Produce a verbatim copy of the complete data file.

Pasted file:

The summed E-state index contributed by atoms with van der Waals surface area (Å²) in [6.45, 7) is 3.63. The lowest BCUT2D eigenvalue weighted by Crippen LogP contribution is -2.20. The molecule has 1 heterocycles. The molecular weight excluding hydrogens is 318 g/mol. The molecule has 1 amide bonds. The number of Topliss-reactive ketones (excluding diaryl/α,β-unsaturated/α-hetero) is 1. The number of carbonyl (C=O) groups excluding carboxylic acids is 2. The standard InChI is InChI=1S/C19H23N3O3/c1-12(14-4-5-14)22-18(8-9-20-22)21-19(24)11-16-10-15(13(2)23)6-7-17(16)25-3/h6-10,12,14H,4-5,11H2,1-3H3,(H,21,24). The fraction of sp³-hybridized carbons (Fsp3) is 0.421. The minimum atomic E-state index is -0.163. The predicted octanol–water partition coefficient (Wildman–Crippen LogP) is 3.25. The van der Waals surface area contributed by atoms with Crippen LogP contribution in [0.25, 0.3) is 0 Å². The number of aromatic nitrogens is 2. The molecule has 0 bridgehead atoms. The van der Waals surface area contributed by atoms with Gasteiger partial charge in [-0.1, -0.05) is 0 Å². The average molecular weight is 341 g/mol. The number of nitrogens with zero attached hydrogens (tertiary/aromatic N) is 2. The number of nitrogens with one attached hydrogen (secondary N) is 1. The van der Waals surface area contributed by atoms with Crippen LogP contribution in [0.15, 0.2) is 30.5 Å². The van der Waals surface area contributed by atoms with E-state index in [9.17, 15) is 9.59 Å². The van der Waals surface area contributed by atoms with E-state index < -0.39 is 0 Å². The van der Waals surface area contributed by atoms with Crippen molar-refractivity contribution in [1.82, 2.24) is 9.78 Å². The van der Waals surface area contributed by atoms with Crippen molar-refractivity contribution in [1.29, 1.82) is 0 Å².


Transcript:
The summed E-state index contributed by atoms with van der Waals surface area (Å²) in [6.45, 7) is 3.63. The lowest BCUT2D eigenvalue weighted by Crippen LogP contribution is -2.20. The molecule has 1 heterocycles. The molecular weight excluding hydrogens is 318 g/mol. The molecule has 1 amide bonds. The number of Topliss-reactive ketones (excluding diaryl/α,β-unsaturated/α-hetero) is 1. The number of carbonyl (C=O) groups excluding carboxylic acids is 2. The standard InChI is InChI=1S/C19H23N3O3/c1-12(14-4-5-14)22-18(8-9-20-22)21-19(24)11-16-10-15(13(2)23)6-7-17(16)25-3/h6-10,12,14H,4-5,11H2,1-3H3,(H,21,24). The fraction of sp³-hybridized carbons (Fsp3) is 0.421. The minimum atomic E-state index is -0.163. The predicted octanol–water partition coefficient (Wildman–Crippen LogP) is 3.25. The van der Waals surface area contributed by atoms with Crippen LogP contribution in [0.25, 0.3) is 0 Å². The number of aromatic nitrogens is 2. The molecule has 0 bridgehead atoms. The van der Waals surface area contributed by atoms with Gasteiger partial charge in [-0.1, -0.05) is 0 Å². The average molecular weight is 341 g/mol. The number of nitrogens with zero attached hydrogens (tertiary/aromatic N) is 2. The number of nitrogens with one attached hydrogen (secondary N) is 1. The van der Waals surface area contributed by atoms with Crippen LogP contribution in [0.15, 0.2) is 30.5 Å². The van der Waals surface area contributed by atoms with E-state index in [9.17, 15) is 9.59 Å². The van der Waals surface area contributed by atoms with E-state index < -0.39 is 0 Å². The van der Waals surface area contributed by atoms with Crippen molar-refractivity contribution in [1.82, 2.24) is 9.78 Å². The van der Waals surface area contributed by atoms with Crippen molar-refractivity contribution in [1.29, 1.82) is 0 Å².